<0.1V: Shorted and leaked cell

Downunder35m wrote: Sun Jan 10, 2021 4:12 amOne key feature of the charger was the "pulsed charge" - bad translation but let me explain....
The charge would first check the battery as any charger does, then it puts a load on it and monitors the voltage.
During the entire charging cycle this load check would happen in fixed intervals.
Charger stops charging, gives it a break for a few minutes, then check the voltage drop under load.
The secret algorithm Bosch used are not known to me but I think a similar approach is quite possible with an Arduino.
Thats state of the art nowadays... You can get single chips doing all that and more. See, a rechargeable battery can be parametrised by many metrics. If you have the luxury to have an identifiable cell (Serial#) you are super lucky. If you even can make sure the chip stays connected to the battery at all times (The idea behind current BMS-chips) you have another advantage:
You can measure the voltage-curve and outputcurrent. Now, you can create sort of spreadsheets where you fill in the voltage at the given external resistance or load. Imagine, every 50Ohm is a new spreadsheet. Now, all you have to do is checking the external load (Re = Uloadedcell / Ioutpout) and you pull up the respective table and you can check where on the curve the current current is. With that you know exactly, the % of remaining energy with THIS battery and THIS load.

Another way (early days) is another metric: Internal resistance.
I made a patent once which goes a bit into this direction:
https://patents.google.com/patent/US8936572B2
There you can see how to measure the internal resistance of a battery by loading it with 2 different external loads. This can happen very fast. The internal resistance is a very good indicator on the livestage of a battery if you know the chemistry of the cell and a bit about the type of this particular cell. See Figure 7 in that case.
Basically the whole patent is about exactly this: Measuring an unknown battery and getting its state of charge.

And while we are at the patents: Group G01R31/3606 may also be of special interest to you:
https://patents.google.com/?q=G01R31%2f3606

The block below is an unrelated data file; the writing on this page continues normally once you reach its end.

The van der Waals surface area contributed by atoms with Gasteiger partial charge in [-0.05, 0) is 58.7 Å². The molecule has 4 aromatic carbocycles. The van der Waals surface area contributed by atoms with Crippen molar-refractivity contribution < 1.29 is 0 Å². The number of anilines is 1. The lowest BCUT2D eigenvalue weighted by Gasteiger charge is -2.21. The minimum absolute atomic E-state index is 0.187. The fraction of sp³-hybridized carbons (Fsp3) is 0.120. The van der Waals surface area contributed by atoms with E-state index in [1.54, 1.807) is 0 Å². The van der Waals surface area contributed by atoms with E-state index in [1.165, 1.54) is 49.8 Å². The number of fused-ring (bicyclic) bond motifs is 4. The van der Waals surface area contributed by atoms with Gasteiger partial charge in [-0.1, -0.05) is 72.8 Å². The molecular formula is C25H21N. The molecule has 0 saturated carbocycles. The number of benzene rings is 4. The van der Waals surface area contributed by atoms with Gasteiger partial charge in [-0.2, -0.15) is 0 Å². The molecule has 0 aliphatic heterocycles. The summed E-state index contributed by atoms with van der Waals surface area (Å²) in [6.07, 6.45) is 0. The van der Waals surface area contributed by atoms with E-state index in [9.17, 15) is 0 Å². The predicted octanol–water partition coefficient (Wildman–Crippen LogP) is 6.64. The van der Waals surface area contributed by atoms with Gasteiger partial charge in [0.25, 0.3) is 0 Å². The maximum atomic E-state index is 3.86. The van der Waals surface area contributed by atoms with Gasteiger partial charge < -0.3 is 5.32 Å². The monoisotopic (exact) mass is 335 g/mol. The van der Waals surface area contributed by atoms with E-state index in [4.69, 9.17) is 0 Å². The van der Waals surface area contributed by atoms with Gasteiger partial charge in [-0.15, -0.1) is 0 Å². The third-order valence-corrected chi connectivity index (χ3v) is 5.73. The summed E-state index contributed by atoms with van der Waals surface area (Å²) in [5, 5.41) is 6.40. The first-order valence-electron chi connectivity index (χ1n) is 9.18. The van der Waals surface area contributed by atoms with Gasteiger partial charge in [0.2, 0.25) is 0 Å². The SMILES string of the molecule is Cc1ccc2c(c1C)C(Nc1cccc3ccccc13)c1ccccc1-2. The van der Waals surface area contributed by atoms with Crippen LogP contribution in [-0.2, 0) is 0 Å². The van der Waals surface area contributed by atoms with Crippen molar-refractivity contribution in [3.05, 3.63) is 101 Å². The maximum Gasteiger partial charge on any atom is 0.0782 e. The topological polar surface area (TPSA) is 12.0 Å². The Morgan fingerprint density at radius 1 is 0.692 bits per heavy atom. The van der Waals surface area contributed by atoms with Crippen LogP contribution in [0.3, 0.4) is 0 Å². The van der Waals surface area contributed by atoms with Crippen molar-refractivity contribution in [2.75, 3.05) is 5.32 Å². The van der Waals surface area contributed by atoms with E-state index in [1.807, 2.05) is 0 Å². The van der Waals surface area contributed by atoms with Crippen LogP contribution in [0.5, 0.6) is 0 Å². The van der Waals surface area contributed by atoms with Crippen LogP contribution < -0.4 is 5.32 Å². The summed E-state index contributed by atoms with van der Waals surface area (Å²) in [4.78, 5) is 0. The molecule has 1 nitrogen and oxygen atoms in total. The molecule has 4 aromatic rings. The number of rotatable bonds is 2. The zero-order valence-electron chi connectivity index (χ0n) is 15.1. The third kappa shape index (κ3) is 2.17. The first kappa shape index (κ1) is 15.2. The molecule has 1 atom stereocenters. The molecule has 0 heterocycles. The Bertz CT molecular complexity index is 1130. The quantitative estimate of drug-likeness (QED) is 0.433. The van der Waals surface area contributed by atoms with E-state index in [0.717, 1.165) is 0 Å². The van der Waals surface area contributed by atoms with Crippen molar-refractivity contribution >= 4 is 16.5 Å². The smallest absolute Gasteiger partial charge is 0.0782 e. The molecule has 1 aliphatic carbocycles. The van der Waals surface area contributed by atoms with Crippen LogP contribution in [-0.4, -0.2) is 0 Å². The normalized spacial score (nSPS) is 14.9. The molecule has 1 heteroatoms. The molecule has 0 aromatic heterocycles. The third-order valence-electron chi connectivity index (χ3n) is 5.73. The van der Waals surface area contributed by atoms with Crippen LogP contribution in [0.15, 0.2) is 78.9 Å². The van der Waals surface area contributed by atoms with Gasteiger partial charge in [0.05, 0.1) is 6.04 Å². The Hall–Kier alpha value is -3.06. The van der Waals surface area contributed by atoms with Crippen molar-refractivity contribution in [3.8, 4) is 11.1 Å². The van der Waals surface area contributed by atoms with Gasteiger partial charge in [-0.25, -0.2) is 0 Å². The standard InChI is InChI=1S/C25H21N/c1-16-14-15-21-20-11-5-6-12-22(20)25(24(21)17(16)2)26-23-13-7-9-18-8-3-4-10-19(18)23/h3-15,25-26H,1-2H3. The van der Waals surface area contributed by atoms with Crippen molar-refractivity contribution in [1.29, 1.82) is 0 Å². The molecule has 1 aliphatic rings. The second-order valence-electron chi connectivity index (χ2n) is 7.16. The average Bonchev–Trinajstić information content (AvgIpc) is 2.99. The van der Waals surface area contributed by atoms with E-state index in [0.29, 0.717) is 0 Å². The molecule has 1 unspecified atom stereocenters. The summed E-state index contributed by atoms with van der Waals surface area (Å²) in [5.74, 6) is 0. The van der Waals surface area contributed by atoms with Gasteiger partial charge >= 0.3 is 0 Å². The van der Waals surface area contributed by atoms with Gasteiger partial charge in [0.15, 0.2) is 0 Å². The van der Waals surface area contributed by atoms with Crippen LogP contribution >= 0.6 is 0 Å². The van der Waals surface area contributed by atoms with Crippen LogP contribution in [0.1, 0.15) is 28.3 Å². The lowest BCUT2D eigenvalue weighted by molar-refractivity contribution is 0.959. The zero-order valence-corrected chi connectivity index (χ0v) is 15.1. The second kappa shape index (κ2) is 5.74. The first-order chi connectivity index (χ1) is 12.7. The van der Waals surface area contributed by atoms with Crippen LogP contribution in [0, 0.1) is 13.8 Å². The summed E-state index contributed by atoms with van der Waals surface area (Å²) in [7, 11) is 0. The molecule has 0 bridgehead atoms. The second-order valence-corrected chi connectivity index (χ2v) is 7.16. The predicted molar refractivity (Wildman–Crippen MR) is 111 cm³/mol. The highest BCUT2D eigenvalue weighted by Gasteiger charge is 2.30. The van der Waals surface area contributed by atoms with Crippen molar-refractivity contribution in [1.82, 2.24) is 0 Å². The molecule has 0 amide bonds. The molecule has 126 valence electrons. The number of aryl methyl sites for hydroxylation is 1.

It is all about measuring state and % of a batteries and gauging their status. read a bit there and get ideas :D
Stuff like
  • Battery capacity display apparatus and battery capacity display method
  • Apparatus and method for estimating battery state
  • Method and circuitry to calculate the state of charge of a battery/cell
  • Electrochemical cell monitoring and balancing circuit with self-diagnostic feature
  • Battery state estimation method and system using dual extended kalman filter, and recording medium for performing the method
  • Method and apparatus for estimating maximum power of battery by using internal resistance of the battery
and many MANY more...
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Orngrimm
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Re: Electric cell recycling/sorting machine

Post by Orngrimm »

I did a little search for another project at work and stumbled over the energy-Harvesting-Page of Linear.

I took a few minutes to scour over the base parameters and figured from the list at
https://www.analog.com/en/parametricsearch/11503#/
that the
https://www.analog.com/en/products/ADP5090.html
would be very nice for you:
Can be powered dirctly from the "dead" battery if it still can provide 16μW of power at at least 0.38V
Once thru the coldstart, it works down to 0.08V as it seems.
Also, has a direct Battery-Charge-Output as well as a digital "PowerGood" pin which can be used to indicate if there still can be power drawn from the battery or not. Hopwever, i havent checked this exactly, if SYS-Voltage is dependent or independent of ONLY the powersource to be harvested or if the IC starts to use power from the supercap/battery once the input-source is depleted. Would need a bit of reading or a quick test.

In terms of testing: The Eval-kit is available:
https://www.digikey.com/en/products/det ... LZ/5031774

https://www.analog.com/media/en/technic ... 3105fb.pdf could also yield good results...
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tony_arduino
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Re: Electric cell recycling/sorting machine

Post by tony_arduino »

Thanks for that bit of research, I'll have to track some of those down. Haven't had much time, but did get another sample of batteries, the voltage distribution was more in the range I expected. The average recycled Alkaline cell is about 1.2V . The higher voltage Alkalines (1.57 and above) only drop to about 1.5V on load so look as though they really do have charge left. The Lithiums though do drop to well under 1V with load.
I like re-using/re-purposing/recycling old pieces of technology and have boxes of 'useful' looking salvaged parts. One day I might actually make something original ;)